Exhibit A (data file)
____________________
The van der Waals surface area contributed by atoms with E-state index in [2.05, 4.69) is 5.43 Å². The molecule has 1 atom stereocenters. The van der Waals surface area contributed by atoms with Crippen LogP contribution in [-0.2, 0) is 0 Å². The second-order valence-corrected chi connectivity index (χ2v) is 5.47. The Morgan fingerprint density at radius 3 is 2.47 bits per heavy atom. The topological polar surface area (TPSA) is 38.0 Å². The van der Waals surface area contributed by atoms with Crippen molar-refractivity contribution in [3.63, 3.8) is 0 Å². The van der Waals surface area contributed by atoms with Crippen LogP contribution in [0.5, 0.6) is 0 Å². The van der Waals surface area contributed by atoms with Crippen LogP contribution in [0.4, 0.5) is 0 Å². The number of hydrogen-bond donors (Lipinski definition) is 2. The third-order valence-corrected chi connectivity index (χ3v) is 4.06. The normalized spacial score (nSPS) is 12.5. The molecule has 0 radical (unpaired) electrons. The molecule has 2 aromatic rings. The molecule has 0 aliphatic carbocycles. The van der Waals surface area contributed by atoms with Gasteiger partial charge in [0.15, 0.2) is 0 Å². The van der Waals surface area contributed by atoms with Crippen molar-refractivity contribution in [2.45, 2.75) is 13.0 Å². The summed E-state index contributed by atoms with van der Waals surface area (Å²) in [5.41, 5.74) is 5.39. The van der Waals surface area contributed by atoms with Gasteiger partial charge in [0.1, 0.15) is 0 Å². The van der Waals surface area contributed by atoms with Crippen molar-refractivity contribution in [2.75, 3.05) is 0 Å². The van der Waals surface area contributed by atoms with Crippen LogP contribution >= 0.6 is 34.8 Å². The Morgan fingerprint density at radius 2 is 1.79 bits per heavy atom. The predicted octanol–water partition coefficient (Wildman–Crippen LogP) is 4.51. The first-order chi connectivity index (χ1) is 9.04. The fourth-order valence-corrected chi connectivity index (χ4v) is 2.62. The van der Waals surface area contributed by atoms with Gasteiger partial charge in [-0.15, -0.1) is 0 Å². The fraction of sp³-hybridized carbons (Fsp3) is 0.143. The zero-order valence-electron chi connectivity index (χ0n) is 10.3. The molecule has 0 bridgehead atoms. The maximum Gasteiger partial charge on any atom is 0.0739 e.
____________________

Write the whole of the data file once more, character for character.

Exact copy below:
The van der Waals surface area contributed by atoms with E-state index in [2.05, 4.69) is 5.43 Å². The molecule has 1 atom stereocenters. The van der Waals surface area contributed by atoms with Crippen LogP contribution in [-0.2, 0) is 0 Å². The second-order valence-corrected chi connectivity index (χ2v) is 5.47. The Morgan fingerprint density at radius 3 is 2.47 bits per heavy atom. The topological polar surface area (TPSA) is 38.0 Å². The van der Waals surface area contributed by atoms with Crippen molar-refractivity contribution in [3.63, 3.8) is 0 Å². The van der Waals surface area contributed by atoms with Crippen LogP contribution in [0.5, 0.6) is 0 Å². The van der Waals surface area contributed by atoms with Crippen LogP contribution in [0.4, 0.5) is 0 Å². The number of hydrogen-bond donors (Lipinski definition) is 2. The third-order valence-corrected chi connectivity index (χ3v) is 4.06. The normalized spacial score (nSPS) is 12.5. The molecule has 0 radical (unpaired) electrons. The molecule has 2 aromatic rings. The molecule has 0 aliphatic carbocycles. The van der Waals surface area contributed by atoms with Gasteiger partial charge in [0.15, 0.2) is 0 Å². The van der Waals surface area contributed by atoms with Crippen molar-refractivity contribution in [2.45, 2.75) is 13.0 Å². The summed E-state index contributed by atoms with van der Waals surface area (Å²) in [5.41, 5.74) is 5.39. The van der Waals surface area contributed by atoms with Gasteiger partial charge in [0.1, 0.15) is 0 Å². The van der Waals surface area contributed by atoms with Crippen molar-refractivity contribution in [2.75, 3.05) is 0 Å². The van der Waals surface area contributed by atoms with Crippen LogP contribution >= 0.6 is 34.8 Å². The Morgan fingerprint density at radius 2 is 1.79 bits per heavy atom. The predicted octanol–water partition coefficient (Wildman–Crippen LogP) is 4.51. The first-order chi connectivity index (χ1) is 9.04. The fourth-order valence-corrected chi connectivity index (χ4v) is 2.62. The van der Waals surface area contributed by atoms with Gasteiger partial charge in [-0.15, -0.1) is 0 Å². The fraction of sp³-hybridized carbons (Fsp3) is 0.143. The zero-order valence-electron chi connectivity index (χ0n) is 10.3. The molecule has 0 bridgehead atoms. The maximum Gasteiger partial charge on any atom is 0.0739 e.